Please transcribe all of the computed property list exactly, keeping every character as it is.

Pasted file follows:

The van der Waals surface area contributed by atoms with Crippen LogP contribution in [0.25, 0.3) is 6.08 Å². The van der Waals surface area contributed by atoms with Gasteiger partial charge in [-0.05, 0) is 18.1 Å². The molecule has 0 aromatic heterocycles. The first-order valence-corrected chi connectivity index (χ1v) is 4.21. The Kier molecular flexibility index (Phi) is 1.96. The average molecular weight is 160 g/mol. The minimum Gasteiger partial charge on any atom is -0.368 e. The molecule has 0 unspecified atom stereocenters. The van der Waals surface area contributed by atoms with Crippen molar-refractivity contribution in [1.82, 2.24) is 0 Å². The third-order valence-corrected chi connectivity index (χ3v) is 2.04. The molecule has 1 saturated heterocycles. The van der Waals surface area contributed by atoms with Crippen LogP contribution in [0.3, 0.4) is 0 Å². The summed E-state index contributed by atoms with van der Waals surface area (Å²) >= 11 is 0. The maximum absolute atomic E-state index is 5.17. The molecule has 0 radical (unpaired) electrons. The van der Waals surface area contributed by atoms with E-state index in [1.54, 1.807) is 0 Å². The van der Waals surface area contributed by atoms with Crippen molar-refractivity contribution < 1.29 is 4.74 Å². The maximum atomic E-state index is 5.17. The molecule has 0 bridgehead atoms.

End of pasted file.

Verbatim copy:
The van der Waals surface area contributed by atoms with Crippen LogP contribution in [0.25, 0.3) is 6.08 Å². The van der Waals surface area contributed by atoms with Gasteiger partial charge in [-0.05, 0) is 18.1 Å². The molecule has 0 aromatic heterocycles. The first-order valence-corrected chi connectivity index (χ1v) is 4.21. The Kier molecular flexibility index (Phi) is 1.96. The average molecular weight is 160 g/mol. The minimum Gasteiger partial charge on any atom is -0.368 e. The molecule has 0 unspecified atom stereocenters. The van der Waals surface area contributed by atoms with Crippen molar-refractivity contribution in [1.82, 2.24) is 0 Å². The third-order valence-corrected chi connectivity index (χ3v) is 2.04. The molecule has 1 saturated heterocycles. The van der Waals surface area contributed by atoms with Crippen LogP contribution in [0.3, 0.4) is 0 Å². The summed E-state index contributed by atoms with van der Waals surface area (Å²) >= 11 is 0. The maximum absolute atomic E-state index is 5.17. The molecule has 0 radical (unpaired) electrons. The van der Waals surface area contributed by atoms with E-state index in [1.54, 1.807) is 0 Å². The van der Waals surface area contributed by atoms with Crippen molar-refractivity contribution < 1.29 is 4.74 Å². The maximum atomic E-state index is 5.17. The molecule has 0 bridgehead atoms.